>...

    An ordered (enumerated) list. The type attribute can be used to specify the kind of marker to use in the list, but style sheets give more control. The default is Arabic numbering. CSS: list-style-type: foo. HTML attribute:
      , in either case, replacing foo with one of the following:
      • A for A, B, C...
      • a for a, b, c...
      • I for I, II, III...
      • i for i, ii, iii...
      • 1 for 1, 2, 3...
    OL existed in HTML Internet Draft 1.2, and was standardized in HTML 2.0; still current.

    >...

An unordered (bulleted) list. Style sheets can be used to specify the list marker: list-style-type: foo. The default marker type is disc, other values are square, circle and none.
UL existed in HTML Tags, and was standardized in HTML 2.0; still current.

>...

A list item in ordered (ol) or unordered (ul) lists.
LI existed in HTML Tags, and was standardized in HTML 2.0; still current.

>... (deprecated)

A directory listing. The original purpose of this element was never widely supported; deprecated in favor of
    .
DIR existed in HTML Tags, and was standardized in HTML 2.0; deprecated in HTML 4.0 Transitional; invalid in HTML 4.0 Strict.

Other block elements

>...

Contact information for the document author.
ADDRESS existed in HTML Tags, and was standardized in HTML 2.0; still current.

>...

A block-level quotation, for when the quotation includes block level elements, e.g. paragraphs. The cite attribute may give the source, and must be a fully qualified Uniform Resource Identifier.
The default presentation of block quotations in visual browsers is usually to indent them from both margins. This has led to the element being unnecessarily used just to indent paragraphs, regardless of semantics. For quotations not containing block level elements see the quote (q) element.
BLOCKQUOTE existed in HTML Internet Draft 1.2, and was standardized in HTML 2.0; still current. See blockquote element for more information.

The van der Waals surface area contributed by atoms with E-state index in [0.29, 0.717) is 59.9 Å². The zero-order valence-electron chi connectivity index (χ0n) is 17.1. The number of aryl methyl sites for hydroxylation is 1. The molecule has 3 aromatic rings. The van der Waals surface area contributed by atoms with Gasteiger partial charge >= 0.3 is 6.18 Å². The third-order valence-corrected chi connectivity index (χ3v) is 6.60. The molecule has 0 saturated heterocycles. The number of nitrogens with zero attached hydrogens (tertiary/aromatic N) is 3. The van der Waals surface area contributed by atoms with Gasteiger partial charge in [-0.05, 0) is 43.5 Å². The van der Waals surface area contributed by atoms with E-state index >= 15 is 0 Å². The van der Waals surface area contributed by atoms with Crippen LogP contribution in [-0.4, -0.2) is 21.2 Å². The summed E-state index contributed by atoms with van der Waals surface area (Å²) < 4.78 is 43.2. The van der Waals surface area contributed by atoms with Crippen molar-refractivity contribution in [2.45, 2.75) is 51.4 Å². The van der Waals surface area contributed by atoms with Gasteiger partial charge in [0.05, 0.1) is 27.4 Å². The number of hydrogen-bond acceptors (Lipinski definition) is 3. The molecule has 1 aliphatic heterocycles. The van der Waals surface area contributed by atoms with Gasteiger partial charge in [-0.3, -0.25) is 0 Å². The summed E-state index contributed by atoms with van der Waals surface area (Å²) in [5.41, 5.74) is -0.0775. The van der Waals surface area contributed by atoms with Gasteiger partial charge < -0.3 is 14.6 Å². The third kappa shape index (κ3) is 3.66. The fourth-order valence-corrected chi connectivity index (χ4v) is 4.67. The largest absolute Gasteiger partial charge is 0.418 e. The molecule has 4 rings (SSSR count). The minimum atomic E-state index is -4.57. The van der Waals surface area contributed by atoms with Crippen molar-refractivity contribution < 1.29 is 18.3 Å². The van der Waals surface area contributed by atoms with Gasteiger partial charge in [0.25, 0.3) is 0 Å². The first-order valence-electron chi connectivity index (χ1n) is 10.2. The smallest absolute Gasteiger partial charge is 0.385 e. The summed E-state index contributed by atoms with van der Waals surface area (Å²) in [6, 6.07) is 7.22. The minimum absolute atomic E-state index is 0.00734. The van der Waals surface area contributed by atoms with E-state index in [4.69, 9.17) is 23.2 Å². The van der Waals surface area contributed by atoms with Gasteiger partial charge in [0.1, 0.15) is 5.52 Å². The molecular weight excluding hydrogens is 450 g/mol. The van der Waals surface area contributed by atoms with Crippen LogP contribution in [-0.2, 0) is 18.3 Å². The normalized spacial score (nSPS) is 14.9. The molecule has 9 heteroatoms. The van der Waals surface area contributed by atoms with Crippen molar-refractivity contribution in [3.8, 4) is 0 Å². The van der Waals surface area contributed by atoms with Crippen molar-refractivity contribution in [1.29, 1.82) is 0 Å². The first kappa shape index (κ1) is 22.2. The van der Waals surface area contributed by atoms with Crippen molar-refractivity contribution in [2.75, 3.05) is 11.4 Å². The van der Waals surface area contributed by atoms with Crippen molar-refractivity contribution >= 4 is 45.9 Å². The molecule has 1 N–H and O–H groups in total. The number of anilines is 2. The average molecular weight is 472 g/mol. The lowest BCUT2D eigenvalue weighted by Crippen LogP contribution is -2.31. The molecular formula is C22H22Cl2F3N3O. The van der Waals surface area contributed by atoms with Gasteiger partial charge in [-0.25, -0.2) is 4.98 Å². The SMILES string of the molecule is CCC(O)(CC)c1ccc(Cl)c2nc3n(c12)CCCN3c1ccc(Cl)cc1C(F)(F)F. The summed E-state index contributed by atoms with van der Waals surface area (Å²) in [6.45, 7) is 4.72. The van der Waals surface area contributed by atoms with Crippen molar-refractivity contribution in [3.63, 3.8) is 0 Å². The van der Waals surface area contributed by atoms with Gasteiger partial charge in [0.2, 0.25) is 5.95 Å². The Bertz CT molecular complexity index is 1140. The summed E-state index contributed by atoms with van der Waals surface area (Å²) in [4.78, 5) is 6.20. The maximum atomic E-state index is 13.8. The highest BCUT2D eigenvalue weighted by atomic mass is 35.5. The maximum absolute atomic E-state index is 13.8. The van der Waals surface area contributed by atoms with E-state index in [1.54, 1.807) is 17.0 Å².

>...

Creates a block-level center-aligned division. Deprecated in favor of
or another element with centring defined using style sheets.
Standardized in HTML 3.2;

>...

Marks a deleted section of content. This element can also be used as inline.
Standardized in HTML 4.0; still current.

>...

A block-level logical division. A generic element with no semantic meaning used to distinguish a document section, usually for purposes such as presentation or behaviour controlled by style sheets or DOM calls.
Proposed in the HTML 3.0 Drafts; Standardized in HTML 3.2; still current.

>

A horizontal rule. Presentational rules can also be drawn with style sheets.
Standardized in HTML 2.0; still current.

>...

Marks a section of inserted content. This element can also be used as inline.
Standardized in HTML 4.0; still current.

>...

Replacement content for scripts. Unlike script this can only be used as a block-level element.
Standardized in HTML 4.0; still current.

>...

Pre-formatted text. Text within this element is typically displayed in a non-proportional font exactly as it is laid out in the file (see ASCII art). Whereas browsers ignore white-space for other HTML elements, in pre, white-space should be rendered as authored. (With the CSS properties: {white-space: pre; font-family: mono-space;}, other elements can be presented in the same way.) This element can contain any inline element except: image (IMG), object (OBJECT), big font size (BIG), small font size (SMALL), superscript (SUP), and subscript (SUB).